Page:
Originally published November 10, 2009; updated December 5, 2009

quovadiss-6749473Some of you elder-types will remember the fine 1951 movie Quo Vadis starring Robert Taylor, Deborah Kerr, and Peter Ustinov, as well as its exceptional musical score by Miklós Rózsa. “Quo vadis” is a Latin phrase meaning “Where are you going?” or “Whither goest thou?”


This article asks the Oklahoman, “Where are you going” and “Whither goest thou,” as well as more particular questions, in an open letter to the Oklahoman concerning its handling of issues relating to the MAPS 3 campaign.

Although I’m a strong supporter of MAPS 3, that does not mean that issues about the process, particularly as relates to the Oklahoman, have escaped my senses and/or that they do not cause me great concern. I am aware that many of you who read my stuff feel the same.

Update – Oklahoman Gets National Ethics Attention

This article posts my open letter sent by e-mail on this date to David Thompson, president of the OPUBCO Communications Group and publisher of the Oklahoman, Christy Gaylord Everest, chair and chief executive for the Oklahoma Publishing Company, and David Kelley, editor of the Oklahoman. It will also contain any unedited responses which any of them may care to give.

The content of this my e-mail to them appears below.

November 10, 2009
E-mail to Messrs. Thompson and Kelley and Ms. Everest,

To introduce myself, I am Doug Loudenback, an ordinary Oklahoma City voter, and I operate a modestly successful Oklahoma City internet blog which largely focuses on Oklahoma City history, with a strong side-emphasis in Oklahoma City’s NBA team, the Thunder (and before that, the Hornets). The general address of my blog is https://www.retrometrookc.org/.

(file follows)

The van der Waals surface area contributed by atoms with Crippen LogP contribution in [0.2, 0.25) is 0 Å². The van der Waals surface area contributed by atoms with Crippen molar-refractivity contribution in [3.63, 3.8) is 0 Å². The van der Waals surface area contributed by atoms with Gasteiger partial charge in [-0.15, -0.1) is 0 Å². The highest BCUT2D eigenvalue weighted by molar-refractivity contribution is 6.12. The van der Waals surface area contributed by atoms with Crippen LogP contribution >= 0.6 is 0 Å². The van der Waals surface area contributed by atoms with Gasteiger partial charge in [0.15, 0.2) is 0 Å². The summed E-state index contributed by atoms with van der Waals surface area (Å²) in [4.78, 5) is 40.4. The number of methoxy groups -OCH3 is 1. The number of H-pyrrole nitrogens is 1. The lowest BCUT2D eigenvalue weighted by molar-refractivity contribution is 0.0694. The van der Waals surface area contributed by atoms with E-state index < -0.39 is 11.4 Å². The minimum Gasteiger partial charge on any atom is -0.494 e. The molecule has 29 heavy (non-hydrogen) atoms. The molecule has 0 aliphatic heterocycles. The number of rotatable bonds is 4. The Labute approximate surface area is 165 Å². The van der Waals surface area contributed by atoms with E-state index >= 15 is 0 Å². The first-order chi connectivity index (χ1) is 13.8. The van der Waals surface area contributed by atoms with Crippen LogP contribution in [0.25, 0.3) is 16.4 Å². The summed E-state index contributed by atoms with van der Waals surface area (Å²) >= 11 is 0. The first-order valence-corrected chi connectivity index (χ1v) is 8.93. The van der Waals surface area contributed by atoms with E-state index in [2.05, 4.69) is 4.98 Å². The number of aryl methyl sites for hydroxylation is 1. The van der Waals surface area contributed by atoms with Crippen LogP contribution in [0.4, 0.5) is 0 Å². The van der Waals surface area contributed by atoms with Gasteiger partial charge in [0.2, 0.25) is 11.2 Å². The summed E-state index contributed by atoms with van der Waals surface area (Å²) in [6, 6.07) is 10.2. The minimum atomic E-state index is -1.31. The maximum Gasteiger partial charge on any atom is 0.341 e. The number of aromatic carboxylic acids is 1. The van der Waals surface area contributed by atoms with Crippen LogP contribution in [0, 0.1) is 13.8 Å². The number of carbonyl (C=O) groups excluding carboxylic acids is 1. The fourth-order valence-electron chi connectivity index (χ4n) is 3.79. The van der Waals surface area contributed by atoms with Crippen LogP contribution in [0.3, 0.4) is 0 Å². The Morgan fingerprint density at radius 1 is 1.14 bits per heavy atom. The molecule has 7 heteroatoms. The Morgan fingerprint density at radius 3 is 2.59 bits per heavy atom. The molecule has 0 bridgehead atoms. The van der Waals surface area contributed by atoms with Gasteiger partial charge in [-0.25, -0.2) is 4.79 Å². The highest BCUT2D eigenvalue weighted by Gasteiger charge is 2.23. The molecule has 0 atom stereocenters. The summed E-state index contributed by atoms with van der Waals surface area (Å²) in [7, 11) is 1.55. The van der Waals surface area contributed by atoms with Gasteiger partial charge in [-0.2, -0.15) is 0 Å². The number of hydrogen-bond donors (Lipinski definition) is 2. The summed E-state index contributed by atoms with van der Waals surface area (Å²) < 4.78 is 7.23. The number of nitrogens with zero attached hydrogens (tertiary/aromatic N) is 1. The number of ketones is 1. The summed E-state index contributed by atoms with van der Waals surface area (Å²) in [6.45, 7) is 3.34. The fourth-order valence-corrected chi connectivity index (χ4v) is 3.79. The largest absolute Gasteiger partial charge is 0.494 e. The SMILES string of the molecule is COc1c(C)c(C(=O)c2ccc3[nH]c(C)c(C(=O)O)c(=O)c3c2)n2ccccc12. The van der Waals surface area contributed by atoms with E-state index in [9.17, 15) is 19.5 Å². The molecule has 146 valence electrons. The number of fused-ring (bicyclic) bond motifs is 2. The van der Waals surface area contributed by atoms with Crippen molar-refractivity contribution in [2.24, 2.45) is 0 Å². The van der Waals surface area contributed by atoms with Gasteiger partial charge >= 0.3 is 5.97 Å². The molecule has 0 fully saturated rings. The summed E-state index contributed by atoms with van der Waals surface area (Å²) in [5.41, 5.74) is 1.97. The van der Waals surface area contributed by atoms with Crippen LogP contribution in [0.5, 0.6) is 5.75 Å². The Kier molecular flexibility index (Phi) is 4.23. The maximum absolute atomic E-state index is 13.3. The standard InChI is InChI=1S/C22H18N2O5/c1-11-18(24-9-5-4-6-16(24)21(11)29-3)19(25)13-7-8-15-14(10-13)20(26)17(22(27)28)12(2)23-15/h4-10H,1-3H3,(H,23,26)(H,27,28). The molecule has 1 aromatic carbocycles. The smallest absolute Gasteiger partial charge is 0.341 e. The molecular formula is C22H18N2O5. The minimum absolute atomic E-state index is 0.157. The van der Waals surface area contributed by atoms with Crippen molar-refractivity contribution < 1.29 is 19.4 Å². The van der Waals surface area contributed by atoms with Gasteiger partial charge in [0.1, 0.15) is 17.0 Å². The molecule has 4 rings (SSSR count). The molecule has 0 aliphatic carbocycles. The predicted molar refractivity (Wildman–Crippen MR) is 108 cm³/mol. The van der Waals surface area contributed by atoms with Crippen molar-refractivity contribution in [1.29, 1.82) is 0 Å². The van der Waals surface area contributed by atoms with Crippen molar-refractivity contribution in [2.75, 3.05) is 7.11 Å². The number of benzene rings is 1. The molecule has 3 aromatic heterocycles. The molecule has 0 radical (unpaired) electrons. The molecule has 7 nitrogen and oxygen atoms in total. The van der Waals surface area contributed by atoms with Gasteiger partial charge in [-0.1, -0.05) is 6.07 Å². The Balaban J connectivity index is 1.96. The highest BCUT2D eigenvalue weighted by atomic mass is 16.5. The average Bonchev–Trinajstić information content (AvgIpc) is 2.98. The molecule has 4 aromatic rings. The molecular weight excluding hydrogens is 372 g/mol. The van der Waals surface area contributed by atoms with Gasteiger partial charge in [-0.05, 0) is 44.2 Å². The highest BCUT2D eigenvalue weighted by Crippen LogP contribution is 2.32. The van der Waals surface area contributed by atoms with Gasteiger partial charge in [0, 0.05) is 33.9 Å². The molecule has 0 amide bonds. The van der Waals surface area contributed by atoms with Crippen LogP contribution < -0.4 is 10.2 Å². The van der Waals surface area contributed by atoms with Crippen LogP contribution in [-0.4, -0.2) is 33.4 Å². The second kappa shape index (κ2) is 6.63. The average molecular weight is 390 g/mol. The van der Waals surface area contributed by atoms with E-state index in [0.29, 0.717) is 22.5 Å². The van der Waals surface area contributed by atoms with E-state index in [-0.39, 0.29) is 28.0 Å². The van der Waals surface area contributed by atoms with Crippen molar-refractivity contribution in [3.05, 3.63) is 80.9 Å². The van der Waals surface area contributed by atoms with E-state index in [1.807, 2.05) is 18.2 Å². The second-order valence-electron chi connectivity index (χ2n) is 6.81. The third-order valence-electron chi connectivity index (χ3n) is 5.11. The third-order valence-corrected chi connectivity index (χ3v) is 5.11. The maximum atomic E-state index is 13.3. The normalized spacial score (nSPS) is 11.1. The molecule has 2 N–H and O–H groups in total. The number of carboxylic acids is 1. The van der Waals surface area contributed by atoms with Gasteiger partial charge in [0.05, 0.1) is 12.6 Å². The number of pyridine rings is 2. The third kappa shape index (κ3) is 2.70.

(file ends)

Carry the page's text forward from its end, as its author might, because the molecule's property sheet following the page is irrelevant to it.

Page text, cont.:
Most often I avoid getting into political issues since I am much more interested in our city’s history than I am its contemporary local politics. To be sure, there are lots of great historical political tales to tell such as the city’s first-year battles between the Kickapoos and the Seminoles, the Daily Oklahoman’s controversies with Henry Overholser (1904 and 1905 articles described him in the most unflattering of terms — see this article), as well as many other great political tales of times gone by.

But there are contemporary exceptions. I immersed myself without reservation in the earlier March 4 Ford Center vote and was an outspoken cheerleader in Mayor Cornett’s and the Chamber’s successful campaign. I think that the Chamber, much-more-than-ably lead by its CEO Roy Williams, did an outstanding job in that campaign, and I generally regard the Chamber very highly. I’m also very much interested in, and have blogged at length about, the city’s Core To Shore vision for downtown’s future.

Most recently, though, I am writing and have written at length about MAPS 3. I readily align myself with the opinion piece by Meg Salyer which appeared in the Oklahoman only yesterday. Even though I do have deeply felt issues with MAPS 3 which largely relate to procedure, I am nonetheless a strong supporter of MAPS 3 and will be voting to approve MAPS 3 on December 8 and I am encouraging others to do the same. About that general goal, your views, and mine, are the same.

But, as I said, there are important concerns about MAPS 3 that many voters have. One principal concern has to do with the relationship between the city and the Oklahoman given that, Mr. Thompson, you are wearing two hats — (1) president of the OPUBCO Communications Group and publisher of the Oklahoman, the principal print media in Oklahoma City, and (2) president of the Greater Oklahoma City Chamber of Commerce and leader of the pro-MAPS 3 campaign. Some, myself included, see that the duality of roles has directly impacted the thoroughness and completeness of the Oklahoman’s journalistic coverage of MAPS 3. The reasons for concern are expanded in the “Background Information” which appears immediately after the following questions which I’m addressing to each of you, should any or all of you care to respond to the …


  1. Have the Oklahoman’s owners, managers, or editors given advice and/or instruction to its reporters about the content and/or manner in which they report about MAPS 3?